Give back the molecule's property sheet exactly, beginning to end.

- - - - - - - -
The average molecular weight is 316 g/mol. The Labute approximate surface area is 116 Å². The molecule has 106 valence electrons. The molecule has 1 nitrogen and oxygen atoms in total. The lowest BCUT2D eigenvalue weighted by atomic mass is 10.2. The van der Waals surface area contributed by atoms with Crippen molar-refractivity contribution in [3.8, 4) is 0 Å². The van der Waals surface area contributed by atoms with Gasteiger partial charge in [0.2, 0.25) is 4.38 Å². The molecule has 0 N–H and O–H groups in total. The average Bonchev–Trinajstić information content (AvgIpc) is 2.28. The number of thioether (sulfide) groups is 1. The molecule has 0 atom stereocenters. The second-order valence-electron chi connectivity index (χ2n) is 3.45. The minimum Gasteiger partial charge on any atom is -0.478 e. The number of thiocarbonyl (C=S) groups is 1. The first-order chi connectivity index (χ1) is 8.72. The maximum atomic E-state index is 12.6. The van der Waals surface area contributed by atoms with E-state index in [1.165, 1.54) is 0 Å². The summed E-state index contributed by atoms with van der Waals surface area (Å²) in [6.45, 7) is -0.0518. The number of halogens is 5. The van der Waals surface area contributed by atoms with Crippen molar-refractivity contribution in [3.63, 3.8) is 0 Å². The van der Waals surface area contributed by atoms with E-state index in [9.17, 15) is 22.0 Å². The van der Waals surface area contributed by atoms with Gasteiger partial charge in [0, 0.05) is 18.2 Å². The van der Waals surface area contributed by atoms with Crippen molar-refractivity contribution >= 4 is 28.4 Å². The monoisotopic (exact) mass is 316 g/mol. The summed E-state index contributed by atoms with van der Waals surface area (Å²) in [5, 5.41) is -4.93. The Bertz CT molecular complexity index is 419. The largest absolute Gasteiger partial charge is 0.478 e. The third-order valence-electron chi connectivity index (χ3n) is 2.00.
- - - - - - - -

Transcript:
The average molecular weight is 316 g/mol. The Labute approximate surface area is 116 Å². The molecule has 106 valence electrons. The molecule has 1 nitrogen and oxygen atoms in total. The lowest BCUT2D eigenvalue weighted by atomic mass is 10.2. The van der Waals surface area contributed by atoms with Crippen molar-refractivity contribution in [3.8, 4) is 0 Å². The van der Waals surface area contributed by atoms with Gasteiger partial charge in [0.2, 0.25) is 4.38 Å². The molecule has 0 N–H and O–H groups in total. The average Bonchev–Trinajstić information content (AvgIpc) is 2.28. The number of thioether (sulfide) groups is 1. The molecule has 0 atom stereocenters. The second-order valence-electron chi connectivity index (χ2n) is 3.45. The minimum Gasteiger partial charge on any atom is -0.478 e. The number of thiocarbonyl (C=S) groups is 1. The first-order chi connectivity index (χ1) is 8.72. The maximum atomic E-state index is 12.6. The van der Waals surface area contributed by atoms with E-state index in [1.165, 1.54) is 0 Å². The summed E-state index contributed by atoms with van der Waals surface area (Å²) in [6.45, 7) is -0.0518. The number of halogens is 5. The van der Waals surface area contributed by atoms with Crippen molar-refractivity contribution in [3.63, 3.8) is 0 Å². The van der Waals surface area contributed by atoms with E-state index in [9.17, 15) is 22.0 Å². The van der Waals surface area contributed by atoms with Gasteiger partial charge in [0, 0.05) is 18.2 Å². The van der Waals surface area contributed by atoms with Crippen molar-refractivity contribution >= 4 is 28.4 Å². The monoisotopic (exact) mass is 316 g/mol. The summed E-state index contributed by atoms with van der Waals surface area (Å²) in [5, 5.41) is -4.93. The Bertz CT molecular complexity index is 419. The largest absolute Gasteiger partial charge is 0.478 e. The third-order valence-electron chi connectivity index (χ3n) is 2.00.